At a certain point, just by the sheer amount of time you've been in Canada, establishment is found. Sixteen years in Canada — I'm shocked to hear that an [application] like this wasn't approved, said Smith.

He's a Canadian in every sense of the word, except for not having the paper.

Montique fears violence in Jamaica 

According to documents Montique provided to CBC Toronto, he was informed on Aug. 2 that IRCC reviewed his application for permanent residency and an officer determined his reasons for staying are not sufficient. No further explanation was provided. 

A spokesperson for IRCC said in an email statement the ministry can't comment on individual cases due to privacy legislation. 

A decision to remove someone from Canada is not taken lightly. Every individual facing removal is entitled to due process, but once all avenues to appeal are exhausted, they are removed from Canada in accordance with Canadian law, Loïc Ouellette wrote. 

After his permanent residency application was rejected, Montique submitted a Pre-Removal Risk Assessment Application (PRRA), which is an application someone who is facing removal can submit to prove they would be in danger if they are sent back to their country of origin. He outlined he is fearful due to a high level of crime and violence in the country.

The PRRA was also rejected. In the government's decision, it said that concerns about safety in Jamaica are the same ones faced by every resident of that country, and therefore the applicant does not face a risk to life, of cruel and unusual treatment or punishment or a danger of torture.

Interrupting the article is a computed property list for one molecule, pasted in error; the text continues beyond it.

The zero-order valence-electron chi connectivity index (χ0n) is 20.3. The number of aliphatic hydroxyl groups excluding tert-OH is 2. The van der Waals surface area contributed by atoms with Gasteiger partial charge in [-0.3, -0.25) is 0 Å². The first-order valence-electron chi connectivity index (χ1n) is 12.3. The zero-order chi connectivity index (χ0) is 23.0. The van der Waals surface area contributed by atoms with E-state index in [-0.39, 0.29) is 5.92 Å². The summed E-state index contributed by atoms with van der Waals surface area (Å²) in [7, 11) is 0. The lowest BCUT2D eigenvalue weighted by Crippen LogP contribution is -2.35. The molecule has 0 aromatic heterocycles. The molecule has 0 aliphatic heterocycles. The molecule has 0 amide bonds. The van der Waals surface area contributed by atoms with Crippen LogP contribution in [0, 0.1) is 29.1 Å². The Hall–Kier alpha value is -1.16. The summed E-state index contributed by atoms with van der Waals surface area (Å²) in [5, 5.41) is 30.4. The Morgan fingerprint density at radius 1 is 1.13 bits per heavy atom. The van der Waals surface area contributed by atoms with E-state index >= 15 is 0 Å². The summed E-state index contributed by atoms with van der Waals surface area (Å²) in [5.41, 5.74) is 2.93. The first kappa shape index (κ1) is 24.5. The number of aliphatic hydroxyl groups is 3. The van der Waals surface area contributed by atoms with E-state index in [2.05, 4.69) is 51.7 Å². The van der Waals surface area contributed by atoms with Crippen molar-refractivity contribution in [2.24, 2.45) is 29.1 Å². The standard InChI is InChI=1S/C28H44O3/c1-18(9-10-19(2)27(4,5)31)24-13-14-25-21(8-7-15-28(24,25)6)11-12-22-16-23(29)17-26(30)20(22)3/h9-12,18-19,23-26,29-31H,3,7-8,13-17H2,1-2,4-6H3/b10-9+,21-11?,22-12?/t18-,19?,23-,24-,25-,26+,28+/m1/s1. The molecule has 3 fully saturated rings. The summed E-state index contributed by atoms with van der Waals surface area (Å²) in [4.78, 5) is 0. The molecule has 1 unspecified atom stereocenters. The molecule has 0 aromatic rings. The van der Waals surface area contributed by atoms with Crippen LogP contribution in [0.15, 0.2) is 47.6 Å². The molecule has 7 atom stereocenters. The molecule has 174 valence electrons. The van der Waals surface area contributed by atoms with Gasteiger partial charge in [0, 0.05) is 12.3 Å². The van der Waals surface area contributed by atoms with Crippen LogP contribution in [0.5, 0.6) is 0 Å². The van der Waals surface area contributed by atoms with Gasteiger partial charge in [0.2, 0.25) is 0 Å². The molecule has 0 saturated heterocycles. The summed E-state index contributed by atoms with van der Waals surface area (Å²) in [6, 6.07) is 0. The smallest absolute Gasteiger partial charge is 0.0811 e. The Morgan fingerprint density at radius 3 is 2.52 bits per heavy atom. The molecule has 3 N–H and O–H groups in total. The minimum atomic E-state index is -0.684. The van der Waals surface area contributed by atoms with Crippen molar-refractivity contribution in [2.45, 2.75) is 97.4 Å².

Case raises 'consistency' issues: lawyer

Smith said the principles under Canadian immigration law is to keep families together and it's concerning to see a family with similar individual circumstances face inconsistencies in who gets approved and who gets denied.

This raises a bigger issue of consistency and decision-making, she said. 

In her practice, Smith said she's noticed decisions often comes down to which officer gets the file, and it's difficult to predict the outcome of different applications.

Montique's lawyer, Daniel Kingwell, who is a partner at Mamann, Sandaluk and Kingwell LLP in Toronto, said he agrees it's strange that Montique's mother was approved for permanent residency but Montique wasn't. That's because, Kingwell said, their circumstances are the same except that she made the decision to come to Canada as an adult, while Montique grew up in the Toronto-area, which should make his case even more compelling. 

As an adult, [Montique is] faced with a situation [he] didn't create, said Kingwell, who said this type of decision looks bad on the Canadian government.

It's pretty straightforward … he should get status.

Kingwell has launched an appeal on Montique's behalf and said he expects a decision within the next two weeks or so.

In the meantime, Montique said he doesn't want to see the same happen to others who were brought to Canada as children.

Our parents made a decision to take us here for whatever reason, they chose to do it out of our control, he said.

We should not be treated as criminals, because what have we done wrong?

Olivia Bowden (new window) · CBC News